Elections panel hears Geauga case
is the title of an article that ran in The News Herald Friday, October 29, 2010.
It concerns a retaliatory action taken against me, by the Geauga County Board of Elections, spurred by Ed Ryder (alias Ed Slyder)
who is on the board and is also chairman (head R.I.N.O.) of the Geauga County Republican Party. I have the right of free speech to criticize politicians without having to worry about retaliatory actions from those who do not honor our Constitution. If that right is taken from ONE, it is taken from ALL.
This is a landmark First Amendment free speech case in which Ryder and the Board are trying to silence me for being critical of certain politicians on this site, Ryder being one of them.
More info about this is available by clicking this link: 1ST AMENDMENT UNDER ATTACK IN GEAUGA COUNTY
It seems that Ed Ryder isn't the only one in his family who slithers around. Ed's wife, Diane Ryder (Slyder), who is a reporter for The News Herald, was at that hearing in Columbus to hold Ed's hand and also there in her professional capacity as a reporter taking notes.
If you will notice in the The News Herald article posted below, Diane's name is not listed as the reporter who wrote the story....a reporter by the name of Max Reinhart is listed as the reporter.
That's funny, I didn't see Max in the room or anywhere, but I did see Diane and she was taking notes.
Why do you suppose her name was not on the article? Because it is totally biased, unethical, and a conflict of interest for her to do so, seeing as she is married to Ed, otherwise why would Diane be so sneaky and afraid to put her name on it seeing as she was the one doing the reporting. She had Max Reinhart put his name on her story because she knew it was unethical and a conflict of interest. Not being present, Max couldn't possibly have gotten the essence of what was going on at that hearing.
Other people in the news business told me this was unethical also.
I have to say, this does not speak well of The News Herald's ethics either, for allowing this, but everyone knows they are known as the mini Plain (Deciever) Dealer. They should have sent Max.
If you see these two around Geauga County....BE CAREFULL!
Published: Friday, October 29, 2010
The Ohio Elections Commission wants to hear more information before it decides if the Geauga Constitutional Council qualifies as a Political Action Committee.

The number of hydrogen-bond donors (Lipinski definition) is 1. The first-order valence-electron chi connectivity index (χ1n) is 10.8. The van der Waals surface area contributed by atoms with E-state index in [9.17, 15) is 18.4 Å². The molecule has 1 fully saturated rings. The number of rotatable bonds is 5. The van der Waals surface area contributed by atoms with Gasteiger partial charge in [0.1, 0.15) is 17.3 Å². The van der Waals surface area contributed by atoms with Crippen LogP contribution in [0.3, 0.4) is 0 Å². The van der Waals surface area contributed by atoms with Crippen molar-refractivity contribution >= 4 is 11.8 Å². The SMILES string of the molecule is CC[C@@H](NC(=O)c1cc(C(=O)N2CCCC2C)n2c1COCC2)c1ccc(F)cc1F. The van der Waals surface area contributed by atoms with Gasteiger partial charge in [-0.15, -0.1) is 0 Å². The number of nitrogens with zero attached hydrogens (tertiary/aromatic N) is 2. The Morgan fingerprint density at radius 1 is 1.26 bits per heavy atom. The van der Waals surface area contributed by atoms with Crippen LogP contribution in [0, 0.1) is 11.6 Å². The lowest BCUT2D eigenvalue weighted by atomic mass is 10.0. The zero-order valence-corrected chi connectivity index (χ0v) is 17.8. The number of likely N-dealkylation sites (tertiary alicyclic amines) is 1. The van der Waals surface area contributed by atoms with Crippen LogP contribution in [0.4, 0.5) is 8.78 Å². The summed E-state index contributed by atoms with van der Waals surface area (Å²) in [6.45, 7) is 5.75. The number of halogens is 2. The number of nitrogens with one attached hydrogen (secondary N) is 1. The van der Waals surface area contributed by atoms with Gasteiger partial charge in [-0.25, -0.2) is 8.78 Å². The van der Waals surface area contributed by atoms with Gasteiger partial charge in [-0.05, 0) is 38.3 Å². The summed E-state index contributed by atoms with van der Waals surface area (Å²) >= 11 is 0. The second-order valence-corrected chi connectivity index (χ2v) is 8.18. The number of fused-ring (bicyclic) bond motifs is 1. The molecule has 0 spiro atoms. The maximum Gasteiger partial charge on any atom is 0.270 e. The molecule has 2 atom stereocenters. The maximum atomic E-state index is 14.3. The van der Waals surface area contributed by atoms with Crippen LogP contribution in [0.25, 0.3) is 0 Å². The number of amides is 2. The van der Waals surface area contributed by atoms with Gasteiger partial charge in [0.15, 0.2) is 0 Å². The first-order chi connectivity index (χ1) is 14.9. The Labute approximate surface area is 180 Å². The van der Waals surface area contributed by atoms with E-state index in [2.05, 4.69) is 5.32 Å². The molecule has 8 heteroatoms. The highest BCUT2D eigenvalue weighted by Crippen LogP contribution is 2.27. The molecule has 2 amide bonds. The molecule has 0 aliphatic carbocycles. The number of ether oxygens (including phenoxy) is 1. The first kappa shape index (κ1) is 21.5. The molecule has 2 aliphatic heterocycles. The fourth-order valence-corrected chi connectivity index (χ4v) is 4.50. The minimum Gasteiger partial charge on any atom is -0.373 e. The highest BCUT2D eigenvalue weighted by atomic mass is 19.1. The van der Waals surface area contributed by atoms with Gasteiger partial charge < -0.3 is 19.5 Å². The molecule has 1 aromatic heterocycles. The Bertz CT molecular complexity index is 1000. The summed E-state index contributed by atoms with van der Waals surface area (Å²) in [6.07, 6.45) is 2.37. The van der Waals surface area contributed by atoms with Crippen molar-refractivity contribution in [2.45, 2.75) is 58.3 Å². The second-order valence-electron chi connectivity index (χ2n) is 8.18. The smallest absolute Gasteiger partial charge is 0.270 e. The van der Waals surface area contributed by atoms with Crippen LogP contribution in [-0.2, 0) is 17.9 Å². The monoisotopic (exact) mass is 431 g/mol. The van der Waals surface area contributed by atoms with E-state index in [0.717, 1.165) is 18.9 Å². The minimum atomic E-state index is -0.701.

The OEC held a hearing Thursday to hear arguments from the Geauga County Elections Board and Ed Corsi, who maintains a website under the Geauga Constitutional Council moniker.
The Elections Board filed a complaint in April that Corsi and the GCC violated Ohio campaign finance laws by not filing a statement of contributions and expenditures, which is required by any and all PACs.
"Basically, we've asked (the GCC) to do the same thing everyone else has to do under the law to create the transparency we talk about under election funding," Geauga County Elections Board member Ed Ryder said in a May interview.
The OEC defines a PAC as "a combination of two or more persons, the primary or incidental purpose of which is to support or oppose any candidate, political party or issues, or to influence the result of any election and that is neither a political party nor a campaign committee."
Corsi argues the GCC does not fit the "two or more person" portion of the definition.
"In essence, (Corsi's legal counsel) is asserting that Mr. Corsi is acting alone and independently and acting in that matter he does not need to file as a PAC," OEC Executive Director Philip C. Richter said.
The elections board disagrees.
"The Elections Board says (Corsi) has made references to multiple persons' involvement in some manner and has held events which would qualify as a PAC," Richter said.
At Thursday's hearing, the Commission unanimously voted for a full and complete hearing of the case, which could have ramifications across the state in more specifically defining what constitutes a PAC.
"This is a very serious issue which could set precedent for the future," said Commission Member Larry Wolpert.
Should the committee rule in favor of Corsi, he will be allowed to continue his work as long as he acts as an individual.
If the Elections Board should prevail, the Commission could send the case to a prosecutor, although Richter said that is unlikely.
Corsi could face daily fines of $100 to $500 if the GCC is determined to be a PAC and does not file as such.
A date for the next hearing has not been scheduled.